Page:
“The average primary school journey is just 1.5 miles – the perfect distance to walk or cycle. If eight out of ten primary school journeys were made by bike or on foot, many of our physical activity ambitions would be realised.

“Making the public realm welcoming for walking and cycling is the key to increasing physical activity. This means simple things such as better pavements and cycle lanes, lower speeds and a public commitment to funding for active travel.”

20 user comments

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More hot air Yawn
Maybe this committee should read the article about the Coventry motorist who killed a cyclist or other articles where cyclists and pedestrians have been killed and held to be partially responsible, in particular, why they were held to be responsible.
Then stand outside my local primary school in the morning At Wits End
The first thing that Parliament should do is make it an offence to park on the pavement (not just obstruct, this has too obscure a meaning). Then make it an offence for the Police to ignore parking on the pavement!

posted by SideBurn [873 posts]
8th April 2014 - 11:35

39 Likes

SideBurn wrote:
More hot air Yawn
Maybe this committee should read the article about the Coventry motorist who killed a cyclist or other articles where cyclists and pedestrians have been killed and held to be partially responsible, in particular, why they were held to be responsible.
Then stand outside my local primary school in the morning At Wits End
The first thing that Parliament should do is make it an offence to park on the pavement (not just obstruct, this has too obscure a meaning). Then make it an offence for the Police to ignore parking on the pavement!

+1
They actually block my road in the mornings and afternoon parking on the pavements that already have double yellow lines, and yes, the police drive past.

posted by Mart [109 posts]
8th April 2014 - 11:52

30 Likes

SideBurn wrote:

The first thing that Parliament should do is make it an offence to park on the pavement (not just obstruct, this has too obscure a meaning). Then make it an offence for the Police to ignore parking on the pavement!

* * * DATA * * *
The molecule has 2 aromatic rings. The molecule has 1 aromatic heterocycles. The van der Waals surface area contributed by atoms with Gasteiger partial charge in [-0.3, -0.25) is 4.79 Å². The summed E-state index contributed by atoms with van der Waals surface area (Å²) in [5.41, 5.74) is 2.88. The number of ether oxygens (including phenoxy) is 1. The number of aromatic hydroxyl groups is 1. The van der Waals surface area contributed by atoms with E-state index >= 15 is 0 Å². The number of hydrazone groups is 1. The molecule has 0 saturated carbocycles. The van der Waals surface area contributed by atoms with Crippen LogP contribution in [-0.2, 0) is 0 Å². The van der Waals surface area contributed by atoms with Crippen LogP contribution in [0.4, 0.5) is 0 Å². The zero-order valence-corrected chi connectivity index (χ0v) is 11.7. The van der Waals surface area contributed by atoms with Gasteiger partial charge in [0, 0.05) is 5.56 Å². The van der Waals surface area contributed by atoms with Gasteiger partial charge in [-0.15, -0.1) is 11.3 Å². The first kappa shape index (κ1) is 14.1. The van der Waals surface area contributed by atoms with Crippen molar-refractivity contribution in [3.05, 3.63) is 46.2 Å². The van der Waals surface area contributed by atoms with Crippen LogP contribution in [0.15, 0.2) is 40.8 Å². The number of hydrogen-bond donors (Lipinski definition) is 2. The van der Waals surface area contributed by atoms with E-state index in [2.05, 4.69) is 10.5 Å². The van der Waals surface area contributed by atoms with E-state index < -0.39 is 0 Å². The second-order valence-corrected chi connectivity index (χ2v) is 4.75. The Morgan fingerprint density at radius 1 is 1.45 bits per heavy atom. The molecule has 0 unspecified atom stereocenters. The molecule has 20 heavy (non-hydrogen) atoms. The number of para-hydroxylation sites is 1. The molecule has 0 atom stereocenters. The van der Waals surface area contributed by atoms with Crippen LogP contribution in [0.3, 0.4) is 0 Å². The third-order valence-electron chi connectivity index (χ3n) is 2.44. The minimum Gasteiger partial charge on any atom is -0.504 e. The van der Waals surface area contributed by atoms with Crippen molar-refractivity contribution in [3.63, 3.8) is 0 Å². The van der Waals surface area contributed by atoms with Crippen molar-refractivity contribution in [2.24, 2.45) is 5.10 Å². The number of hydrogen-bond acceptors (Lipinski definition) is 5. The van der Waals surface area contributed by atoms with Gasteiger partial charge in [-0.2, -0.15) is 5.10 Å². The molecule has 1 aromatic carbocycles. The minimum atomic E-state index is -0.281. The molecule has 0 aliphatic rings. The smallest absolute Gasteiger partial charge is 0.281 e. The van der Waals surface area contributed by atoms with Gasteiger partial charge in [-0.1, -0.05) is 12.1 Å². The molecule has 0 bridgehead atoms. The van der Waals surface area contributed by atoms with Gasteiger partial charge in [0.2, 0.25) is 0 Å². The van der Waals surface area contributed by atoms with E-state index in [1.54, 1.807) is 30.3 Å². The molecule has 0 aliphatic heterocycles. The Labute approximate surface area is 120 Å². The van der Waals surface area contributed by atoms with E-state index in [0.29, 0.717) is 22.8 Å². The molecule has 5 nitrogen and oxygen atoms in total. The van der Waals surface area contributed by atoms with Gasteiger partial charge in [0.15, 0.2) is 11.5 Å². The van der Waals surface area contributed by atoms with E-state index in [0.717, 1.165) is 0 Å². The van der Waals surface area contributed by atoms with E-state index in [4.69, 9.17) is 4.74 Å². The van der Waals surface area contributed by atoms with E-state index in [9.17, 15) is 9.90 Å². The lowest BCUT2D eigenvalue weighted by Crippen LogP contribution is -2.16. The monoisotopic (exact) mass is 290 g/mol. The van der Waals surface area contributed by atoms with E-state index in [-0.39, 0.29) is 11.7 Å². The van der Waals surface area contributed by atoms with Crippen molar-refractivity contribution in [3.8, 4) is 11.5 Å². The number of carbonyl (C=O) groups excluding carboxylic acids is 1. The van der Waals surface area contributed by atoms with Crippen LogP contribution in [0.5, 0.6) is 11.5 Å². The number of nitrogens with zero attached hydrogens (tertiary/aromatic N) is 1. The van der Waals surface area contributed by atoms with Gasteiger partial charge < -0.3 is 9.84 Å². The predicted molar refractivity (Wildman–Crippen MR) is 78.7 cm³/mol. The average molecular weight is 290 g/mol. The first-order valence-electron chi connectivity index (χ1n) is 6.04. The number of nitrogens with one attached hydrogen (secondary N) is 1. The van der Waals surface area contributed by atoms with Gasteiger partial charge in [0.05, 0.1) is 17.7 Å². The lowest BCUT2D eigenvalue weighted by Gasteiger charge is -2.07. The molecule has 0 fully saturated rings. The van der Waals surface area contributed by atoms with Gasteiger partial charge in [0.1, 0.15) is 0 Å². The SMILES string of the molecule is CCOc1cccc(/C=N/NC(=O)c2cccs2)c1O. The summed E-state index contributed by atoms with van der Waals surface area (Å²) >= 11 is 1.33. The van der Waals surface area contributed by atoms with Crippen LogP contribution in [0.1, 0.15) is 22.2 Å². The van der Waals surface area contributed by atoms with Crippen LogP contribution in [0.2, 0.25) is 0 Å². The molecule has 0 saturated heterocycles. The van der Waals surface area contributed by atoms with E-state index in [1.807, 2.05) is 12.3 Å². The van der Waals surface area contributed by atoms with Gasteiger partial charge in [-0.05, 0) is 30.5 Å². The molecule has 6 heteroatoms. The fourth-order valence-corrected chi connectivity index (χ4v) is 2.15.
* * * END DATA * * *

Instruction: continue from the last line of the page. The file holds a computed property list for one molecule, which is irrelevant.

Trouble is, they'd then have to make it an offence for the police to ignore the police ignoring parking on the pavement!

posted by FluffyKittenofT... [753 posts]
8th April 2014 - 12:01

25 Likes

Make it an offence to drive a child to school.

nowasps's picture

posted by nowasps [263 posts]
8th April 2014 - 12:22

24 Likes

Every new housing estate must be built for pedestrians and cyclists first, every business and retail park must be designed with non car users in mind. How often do you go to an out of town store and realise that there is no way across the car park accept by walking amongst cars. There are no pedestrian walk ways, likewise where are the cycle racks?

It is not just pedestrians and cyclists though, consider how crap public transport is for the vast majority of the UK, try getting around. I can't viably get to work by bus, a distance of 16miles. Where I used to work a distance of 8 if you worked 9-5 you were ok to travel centre to centre of neighbouring towns. However due to someone! if you needed to get more than one bus you would be forced to use multiple companies with non transferable tickets. If you wanted to use the train that would be another ticket. All the while making life far more difficult than it need be.

As for Train fares!!! if you want to compete with the convenience of cars you have to make the turn up fair competitive.

mrmo's picture

posted by mrmo [1366 posts]
8th April 2014 - 12:46

28 Likes

nowasps wrote:
Make it an offence to drive a child to school.

As a child I lived for a while in rural Dorset. It was 11 miles away from my school. The bus didn't run through our village. I was driven in the winter and cycled in the summer.

Try to imagine that there are places where kids live that aren't right next to schools or on bus routes or that sending your child out to stand on a rural road in mid winter at 7am when the bus comes through might not be best idea. And that just because the bus runs at that time doesn't mean they'll be allowed into school premises if they arrive too early nor may they be allowed to wait in school premises if they have to wait for a bus. And that parents have jobs and that sometimes the best way to get kids to school is to take them there in the car.

BTW my kids cycled at least when they were at secondary school. I think that's a good thing for them. But that's because we live 2 miles from school and they don't have to negotiate any dual carriageways or major roundabouts.

It also doesn't follow that kids who get a ride to school are obese. My son's friend used to be driven to school and is now a national level athlete.

Easy answers to difficult questions should be treated with caution.

Cycling is like a church - many attend, but few understand.

posted by oozaveared [745 posts]
8th April 2014 - 13:59

24 Likes

mrmo wrote:
Every new housing estate must be built for pedestrians and cyclists first, every business and retail park must be designed with non car users in mind.